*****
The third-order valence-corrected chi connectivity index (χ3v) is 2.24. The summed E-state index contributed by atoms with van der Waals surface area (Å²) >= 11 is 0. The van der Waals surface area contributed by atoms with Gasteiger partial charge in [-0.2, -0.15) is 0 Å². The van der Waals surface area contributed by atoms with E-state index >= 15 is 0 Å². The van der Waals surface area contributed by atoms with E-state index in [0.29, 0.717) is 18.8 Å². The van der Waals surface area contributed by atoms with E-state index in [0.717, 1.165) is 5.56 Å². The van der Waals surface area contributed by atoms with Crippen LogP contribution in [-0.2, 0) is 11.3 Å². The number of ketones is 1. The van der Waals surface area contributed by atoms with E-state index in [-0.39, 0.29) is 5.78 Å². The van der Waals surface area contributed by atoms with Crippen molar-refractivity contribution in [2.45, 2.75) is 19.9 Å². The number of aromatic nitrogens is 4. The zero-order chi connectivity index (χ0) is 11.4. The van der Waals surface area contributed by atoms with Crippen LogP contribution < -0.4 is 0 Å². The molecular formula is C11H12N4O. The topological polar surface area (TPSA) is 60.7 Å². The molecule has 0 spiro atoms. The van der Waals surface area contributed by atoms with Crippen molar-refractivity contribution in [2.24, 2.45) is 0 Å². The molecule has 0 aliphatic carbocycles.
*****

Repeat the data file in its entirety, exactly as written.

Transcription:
The third-order valence-corrected chi connectivity index (χ3v) is 2.24. The summed E-state index contributed by atoms with van der Waals surface area (Å²) >= 11 is 0. The van der Waals surface area contributed by atoms with Gasteiger partial charge in [-0.2, -0.15) is 0 Å². The van der Waals surface area contributed by atoms with E-state index >= 15 is 0 Å². The van der Waals surface area contributed by atoms with E-state index in [0.29, 0.717) is 18.8 Å². The van der Waals surface area contributed by atoms with E-state index in [0.717, 1.165) is 5.56 Å². The van der Waals surface area contributed by atoms with Crippen LogP contribution in [-0.2, 0) is 11.3 Å². The number of ketones is 1. The van der Waals surface area contributed by atoms with E-state index in [-0.39, 0.29) is 5.78 Å². The van der Waals surface area contributed by atoms with Crippen molar-refractivity contribution in [2.45, 2.75) is 19.9 Å². The number of aromatic nitrogens is 4. The zero-order chi connectivity index (χ0) is 11.4. The van der Waals surface area contributed by atoms with Crippen LogP contribution < -0.4 is 0 Å². The molecular formula is C11H12N4O. The topological polar surface area (TPSA) is 60.7 Å². The molecule has 0 spiro atoms. The van der Waals surface area contributed by atoms with Crippen molar-refractivity contribution in [2.24, 2.45) is 0 Å². The molecule has 0 aliphatic carbocycles.